However, there are distinctions. For example, during cellist Pieter Wispelwey’s rendition of Bruch’s Kol Nidrei, low-level edge detail softened slightly, with the proximity of instruments to one another less focused; in addition, the cello’s attack off the bow lacked the last dollop of dynamic intensity. In sum, at two grand the Performa3 M106 does what it was meant to do, but at less than half the price the Concerta2 M16 can hold its head high in this more elite crowd.
Perhaps the M16 performance’s most enthralling aspect is the fullness and cohesiveness of its soundstage and image presentation. The M16 doesn’t paint small sonic landscapes. Revel’s state-of-the-art multichannel systems make this manufacturer no stranger to creating immersive sonics, and clearly much of that expertise has rubbed off on its two-channel efforts. Indeed, the sense of three-dimensionality and “widescreen” scale were two of the M16’s most distinctive characteristics.
A prime example would be Frank Sinatra’s Only the Lonely classic “One for My Baby,” a track filled with enough ambience and spatiality to create the illusion of being in a smoky, late-night bar, the slightly muted piano in a dark pocket of a melancholy space, the listener sitting just a couple bar stools from the singer and the barkeep. It’s a cut that succeeds or fails based on capturing this mood. Little speakers don’t often have the sophistication and range to retrieve these key elements—the M16 did.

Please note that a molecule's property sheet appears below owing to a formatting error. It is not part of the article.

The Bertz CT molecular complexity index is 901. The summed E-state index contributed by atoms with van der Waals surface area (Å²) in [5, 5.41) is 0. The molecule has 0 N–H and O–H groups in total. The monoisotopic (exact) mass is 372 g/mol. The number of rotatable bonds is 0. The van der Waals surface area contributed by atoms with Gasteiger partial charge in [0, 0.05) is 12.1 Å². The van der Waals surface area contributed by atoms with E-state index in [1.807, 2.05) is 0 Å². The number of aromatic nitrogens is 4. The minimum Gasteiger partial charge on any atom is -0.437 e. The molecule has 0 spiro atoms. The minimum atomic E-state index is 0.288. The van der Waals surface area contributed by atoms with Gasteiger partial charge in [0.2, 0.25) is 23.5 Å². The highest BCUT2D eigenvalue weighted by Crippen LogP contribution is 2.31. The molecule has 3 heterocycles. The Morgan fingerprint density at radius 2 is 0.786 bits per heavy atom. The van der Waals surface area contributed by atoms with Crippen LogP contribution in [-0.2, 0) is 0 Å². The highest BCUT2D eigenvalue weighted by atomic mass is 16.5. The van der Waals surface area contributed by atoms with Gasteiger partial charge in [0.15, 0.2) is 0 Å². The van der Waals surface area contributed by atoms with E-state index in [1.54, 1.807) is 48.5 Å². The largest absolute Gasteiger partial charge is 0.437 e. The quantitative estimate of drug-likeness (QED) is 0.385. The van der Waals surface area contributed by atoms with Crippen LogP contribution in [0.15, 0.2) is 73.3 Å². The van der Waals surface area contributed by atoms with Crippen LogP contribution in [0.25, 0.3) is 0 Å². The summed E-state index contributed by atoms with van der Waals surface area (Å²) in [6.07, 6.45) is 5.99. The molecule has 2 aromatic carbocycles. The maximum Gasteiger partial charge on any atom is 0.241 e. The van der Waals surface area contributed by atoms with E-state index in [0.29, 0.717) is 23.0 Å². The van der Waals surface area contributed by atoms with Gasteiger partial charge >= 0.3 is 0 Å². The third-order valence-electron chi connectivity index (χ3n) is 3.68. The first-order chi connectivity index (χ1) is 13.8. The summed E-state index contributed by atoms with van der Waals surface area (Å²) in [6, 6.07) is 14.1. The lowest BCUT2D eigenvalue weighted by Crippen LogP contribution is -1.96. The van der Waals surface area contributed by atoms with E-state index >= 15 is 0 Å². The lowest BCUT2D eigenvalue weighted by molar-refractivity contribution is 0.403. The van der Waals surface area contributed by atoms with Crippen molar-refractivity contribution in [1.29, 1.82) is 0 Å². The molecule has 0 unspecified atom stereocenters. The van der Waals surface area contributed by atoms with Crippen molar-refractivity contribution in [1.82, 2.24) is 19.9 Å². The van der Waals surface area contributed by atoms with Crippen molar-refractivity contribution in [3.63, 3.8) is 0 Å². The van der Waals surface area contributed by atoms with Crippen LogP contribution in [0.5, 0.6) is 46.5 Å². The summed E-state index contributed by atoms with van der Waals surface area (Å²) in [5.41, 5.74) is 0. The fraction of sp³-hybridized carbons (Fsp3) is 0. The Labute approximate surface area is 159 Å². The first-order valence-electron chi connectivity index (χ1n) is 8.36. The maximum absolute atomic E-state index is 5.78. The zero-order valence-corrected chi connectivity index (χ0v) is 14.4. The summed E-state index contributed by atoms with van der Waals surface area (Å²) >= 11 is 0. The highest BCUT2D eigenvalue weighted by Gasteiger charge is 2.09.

A good part of this capability is owed to the speaker’s excellent dispersion, à la the improved waveguide and Revel’s general philosophy about optimizing in-room power response (a measurement that factors in both of off- and on -axis performance). In this aspect the M16 bears a striking resemblance to the Performa3. There’s no beaminess. It’s the antithesis of the authoritarian type of “sweet spot” that commands the listener to sit as still as a statue to glean the magic. And I didn’t need to tilt, twist, or tweak them into hyper-specified positions. unlike most compacts. I just set them down and got out of the way.
The Concerta2 M16 is a class-leading compact. It operates at a level of refinement and excitement that belies its relatively easy affordability. I’ve surveyed quite a few compacts in the entry-level ranks recently and the choices are bountiful. Some recent blue-plate stars include the $499 Elac Uni-Fi UB5 and the under-$300 Elac Debut B5/B6—brilliant contenders that currently own their class. However if, wallet permitting, you’re considering stepping it up another notch, the Revel M16 is my choice for the compact monitor to beat in the one-grand-and-under segment.
Specs & Pricing
Type: Two-way, bass-reflex
Driver complement: 1" aluminum dome tweeter, 6.5" aluminum woofer
Low-frequency extension: 55Hz (-3dB)
Nominal impedance: 6 ohms
Dimensions: 14.75" x 8.6" x 10.76"
Weight: 16 lbs.
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